• Name Tags.
  • Compost.
  • Seed Trays.
  • Garden Gloves.
  • Spade.
  • Hand Spade.

If you're going to do seedlings first you can sow the sunflower seeds into your seed trays following our Sowing Seed Tray post instructions.

But this time of year when the last frost has past you acn sow sunflower seeds straight into the prepared flower beds with reasonable success with germinating. 

Pick a spot in your garden that gets plenty of sunlight for most of the day. Sunflowers love sun. An added tip would be to pick a spot that faces East. As we found that most of our sunflower heads faced this way. If you want to enjoy your sunflowers, it is nice if they face your way.

Start by marking off your circle using a centered stake and a piece of string. 

Dig your furrow about a spade width following your circle shape. And then till your soil. We added manure, compost and seaweed extract to our bed. And simply worked this into the topsoil with a fork. 

Now comes the fun part. Sowing your seeds into your furrow. or planting your seedlings from your seed trays. 

Once they start growing taller, we supported them with bamboo stakes. We replaced these with wooden stakes when they got to about a meter in height. It just helps them weather winds and storms a bit better. And gives a lovely shape to your sunflower circle.

All that's left to do is wait for them to grow and start making blooms. It takes patience. But by late summer you will be rewarded by a unique hide-out den. It is worth the wait. 

There is nothing quite like watching a lazy sunset with a cup of coffee from the vantage point of your own Sunflower Circle. it's the stuff of life! 


What you need:

  • Potted Ivy
  • Terracotta Planter
  • Compost
  • Hand spade
  • Wire Hanger

Fill your terracotta pot about half way with compost. remove your potted Ivy from it's planter and place into terracotta pot. Fill terracotta pot with more compost. Making sure to fill all the space around the Ivy to secure it.

Unbend your wire hanger. And reshape it into a Heart. Also unbend top of the hanger into a straight point. This part will plant the heart shape into the planter. 

Insert your Heart Shape wire into the pot by planting it center into the Ivy plant. Push it deep enough to make sure it doesn't come loose.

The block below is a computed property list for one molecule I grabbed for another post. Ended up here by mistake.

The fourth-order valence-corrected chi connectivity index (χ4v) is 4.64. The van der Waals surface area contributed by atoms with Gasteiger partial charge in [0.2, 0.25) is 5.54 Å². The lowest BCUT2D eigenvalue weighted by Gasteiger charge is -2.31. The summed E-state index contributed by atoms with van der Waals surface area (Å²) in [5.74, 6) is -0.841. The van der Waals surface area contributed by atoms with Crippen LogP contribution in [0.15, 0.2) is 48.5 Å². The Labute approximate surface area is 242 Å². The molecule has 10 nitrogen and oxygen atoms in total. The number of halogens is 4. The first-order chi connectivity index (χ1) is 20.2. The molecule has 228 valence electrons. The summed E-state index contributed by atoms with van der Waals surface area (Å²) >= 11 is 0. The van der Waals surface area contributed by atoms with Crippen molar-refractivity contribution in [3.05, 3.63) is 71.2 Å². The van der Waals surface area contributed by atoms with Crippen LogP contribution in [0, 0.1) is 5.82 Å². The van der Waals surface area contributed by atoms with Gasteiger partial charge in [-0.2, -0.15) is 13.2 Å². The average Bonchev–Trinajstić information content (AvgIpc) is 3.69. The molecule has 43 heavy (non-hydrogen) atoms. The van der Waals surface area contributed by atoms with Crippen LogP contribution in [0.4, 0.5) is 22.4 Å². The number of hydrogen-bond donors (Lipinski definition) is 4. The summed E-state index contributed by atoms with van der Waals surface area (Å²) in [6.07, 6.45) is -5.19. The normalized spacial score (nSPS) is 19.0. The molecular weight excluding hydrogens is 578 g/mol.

Now carefully weave the Ivy around the wire shape. In time it will grow to cover the entire shape. Every few weeks weave new growth onto the Heart Shape. In a short while you will have a lovely heart shaped topiary. And it will be hard to believe that it was made from little more than a wire hanger. 





Keeping chickens is not as hard as it may seem. And if you have a few simple things in place for them. You will be rewarded with happy chickens who lay delicious eggs. 

When considering getting chickens, we advise that you research the breeds that would suit your requirements, climate and garden best. And find a reputable breeder. This is the most important step in successfully keeping chickens.

You also need an appropriate sized chicken coop to house your chickens. Chickens don't like being crowded, so make sure you get one that has ample space for the amount of chickens you plan to keep.

Chickens enjoy scraps from the kitchen, but they need will also need chicken feed and grit to stay healthy. We feed our chickens crushed garlic about once a month too. This helps to prevent worms. Lastly, chickens need a dust bath. Somewhere that they can roll around and frolic in dust to keep mites and fleas at bay. 

When you collect your chickens take a large box. Once you bring them home, place them into their coop and close the coop shut until the next day. Giving them time to settle in.
In the morning, open their coop door, but don't force them out. Give them time to come out on their own. Chickens are curious creatures and once they feel safe and settled, they will come out on their own to explore their new home. 

They need fresh food and water every day. And a clean coop once a week. 
Your reward will be fresh eggs every day. That's a good trade.